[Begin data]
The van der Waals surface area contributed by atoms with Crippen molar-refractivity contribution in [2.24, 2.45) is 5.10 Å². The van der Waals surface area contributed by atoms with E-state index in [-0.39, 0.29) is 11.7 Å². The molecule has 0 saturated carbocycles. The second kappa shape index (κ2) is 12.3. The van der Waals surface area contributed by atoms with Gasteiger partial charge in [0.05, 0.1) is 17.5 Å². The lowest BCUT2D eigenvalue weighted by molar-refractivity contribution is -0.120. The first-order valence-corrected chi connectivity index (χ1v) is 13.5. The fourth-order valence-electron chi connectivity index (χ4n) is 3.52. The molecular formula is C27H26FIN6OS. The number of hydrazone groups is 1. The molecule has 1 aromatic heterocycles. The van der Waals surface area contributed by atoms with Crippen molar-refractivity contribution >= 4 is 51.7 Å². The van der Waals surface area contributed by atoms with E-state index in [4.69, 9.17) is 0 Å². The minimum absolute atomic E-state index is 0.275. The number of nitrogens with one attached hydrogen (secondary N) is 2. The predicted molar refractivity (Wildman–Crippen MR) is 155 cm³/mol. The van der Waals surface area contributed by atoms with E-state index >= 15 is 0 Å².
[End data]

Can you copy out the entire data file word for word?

The van der Waals surface area contributed by atoms with Crippen molar-refractivity contribution in [2.24, 2.45) is 5.10 Å². The van der Waals surface area contributed by atoms with E-state index in [-0.39, 0.29) is 11.7 Å². The molecule has 0 saturated carbocycles. The second kappa shape index (κ2) is 12.3. The van der Waals surface area contributed by atoms with Gasteiger partial charge in [0.05, 0.1) is 17.5 Å². The lowest BCUT2D eigenvalue weighted by molar-refractivity contribution is -0.120. The first-order valence-corrected chi connectivity index (χ1v) is 13.5. The fourth-order valence-electron chi connectivity index (χ4n) is 3.52. The molecular formula is C27H26FIN6OS. The number of hydrazone groups is 1. The molecule has 1 aromatic heterocycles. The van der Waals surface area contributed by atoms with Crippen molar-refractivity contribution >= 4 is 51.7 Å². The van der Waals surface area contributed by atoms with E-state index in [4.69, 9.17) is 0 Å². The minimum absolute atomic E-state index is 0.275. The number of nitrogens with one attached hydrogen (secondary N) is 2. The predicted molar refractivity (Wildman–Crippen MR) is 155 cm³/mol. The van der Waals surface area contributed by atoms with E-state index >= 15 is 0 Å².